Given the challenges faced by businesses in the aftermath of the global economic crisis, the recent raft of positive indicators on the improving health of the UK economy have been a breath of fresh air indeed. That said, the improving outlook is bringing with it a fresh set of challenges for the timber transit packaging industry.

According to TIMCON, the UK trade body that represents the timber pallet and packaging industry, there is growing evidence the industry is being affected by higher timber prices and early signs of some supply shortages, largely driven by a significant upturn in UK construction market activity.

Fluctuations in market demand are nothing new, of course, but coming off the back of such a prolonged period of muted business activity, ill-prepared manufacturers could be facing some tricky negotiations on prices and delivery times over the coming months as they look to service an increasingly bullish client base.

The change in the fortunes of the construction industry is, of course, to be hugely welcomed. Few sectors were hit as hard during the downturn so to see orders in July and August accelerated at the fastest pace for three years is a major boost.

With greater demand, however, comes a knock-on effect on price. Indeed, the Markit/CIPS UK manufacturing PMI report for August identifies that purchasers are now paying more for wooden pallets and pallet timber – costs that ultimately have to be borne by the packaging manufacturer or specifier. What’s more, with the UK timber manufacturing industry dominating the supply to UK customers – competition from other markets such as the Baltics has significantly tailed off recently as manufacturers and specifiers increasingly opt for the many valueadded benefits that buying British brings – there is even greater pressure on already busy sawmills, particularly when it comes to providing non-standard sizes.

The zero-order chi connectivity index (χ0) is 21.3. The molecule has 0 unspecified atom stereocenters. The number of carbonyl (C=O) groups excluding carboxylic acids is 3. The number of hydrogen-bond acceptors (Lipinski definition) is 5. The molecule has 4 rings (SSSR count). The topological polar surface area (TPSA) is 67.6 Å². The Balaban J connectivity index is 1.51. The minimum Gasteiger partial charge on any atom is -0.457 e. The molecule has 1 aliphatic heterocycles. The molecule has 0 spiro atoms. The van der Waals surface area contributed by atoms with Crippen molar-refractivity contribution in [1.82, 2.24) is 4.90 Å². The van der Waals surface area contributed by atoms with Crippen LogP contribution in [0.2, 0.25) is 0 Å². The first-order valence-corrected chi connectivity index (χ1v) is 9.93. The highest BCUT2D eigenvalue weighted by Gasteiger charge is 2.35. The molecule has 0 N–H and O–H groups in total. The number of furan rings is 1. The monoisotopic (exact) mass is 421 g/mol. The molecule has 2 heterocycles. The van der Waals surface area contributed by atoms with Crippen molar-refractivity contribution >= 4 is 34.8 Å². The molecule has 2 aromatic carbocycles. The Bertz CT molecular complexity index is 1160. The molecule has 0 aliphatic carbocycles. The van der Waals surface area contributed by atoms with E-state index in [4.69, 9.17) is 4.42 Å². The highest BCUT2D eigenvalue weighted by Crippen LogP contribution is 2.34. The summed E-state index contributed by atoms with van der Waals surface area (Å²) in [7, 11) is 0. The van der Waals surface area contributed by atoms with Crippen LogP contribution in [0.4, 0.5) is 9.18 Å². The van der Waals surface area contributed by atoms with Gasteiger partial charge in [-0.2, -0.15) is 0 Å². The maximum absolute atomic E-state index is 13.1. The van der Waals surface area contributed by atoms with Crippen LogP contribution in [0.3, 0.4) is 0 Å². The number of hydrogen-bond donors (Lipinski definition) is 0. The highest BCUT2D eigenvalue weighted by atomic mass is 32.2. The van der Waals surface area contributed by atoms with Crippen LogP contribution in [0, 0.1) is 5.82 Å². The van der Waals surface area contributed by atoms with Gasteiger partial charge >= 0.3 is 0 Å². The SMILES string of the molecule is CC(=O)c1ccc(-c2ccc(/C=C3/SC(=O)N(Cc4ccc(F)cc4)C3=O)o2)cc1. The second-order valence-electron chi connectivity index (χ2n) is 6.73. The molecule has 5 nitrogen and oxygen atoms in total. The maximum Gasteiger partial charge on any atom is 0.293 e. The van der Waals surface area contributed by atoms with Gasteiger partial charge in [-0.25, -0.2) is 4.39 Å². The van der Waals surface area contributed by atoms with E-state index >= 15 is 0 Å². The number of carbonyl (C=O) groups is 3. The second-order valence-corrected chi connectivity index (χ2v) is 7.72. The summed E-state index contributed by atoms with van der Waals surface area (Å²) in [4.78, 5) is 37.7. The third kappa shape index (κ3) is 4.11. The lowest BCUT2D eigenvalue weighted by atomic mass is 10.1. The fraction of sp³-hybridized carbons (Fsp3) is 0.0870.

Unavoidable as these market conditions are, there is much that transit packaging providers can do to mitigate them. Ultimately, it all comes down to effective and rigorous supply chain management, coupled with value engineering and continual improvement. By establishing long-term partnerships with trusted suppliers throughout the supply chain, it is possible to maximise efficiencies and ensure greater price stability and continuity of supply, even in the most extenuating of circumstances.

Working with market leaders helps, of course. Here at Nicklin, for example, we have forged strategic partnerships with key trading partners such as BSW Timber, Taylor Maxwell, DS Smith and ITW Industry over the long term and more recently developed strong relationships with James Jones & Sons and ECC Timber.

These partnerships allow us to integrate our collective market knowledge, expertise, resources and processes in order to maximise the returns we offer our clients. A simple enough concept in practice but, in reality, something that many transit packaging manufacturers don’t have in their arsenal. With escalating concerns over rising prices and supply issues, all eyes will be on next month’s set of construction PMI figures to see if they can continue their recent impressive gains. Looking at the wider economy, only time will tell if the tentative recovery is truly embedded for the long term.

Whatever the prognosis, establishing lasting partnerships throughout the supply chain is one way timber packaging manufacturers can put their operations on the best footing for happy clients and long-term success – in good times and bad.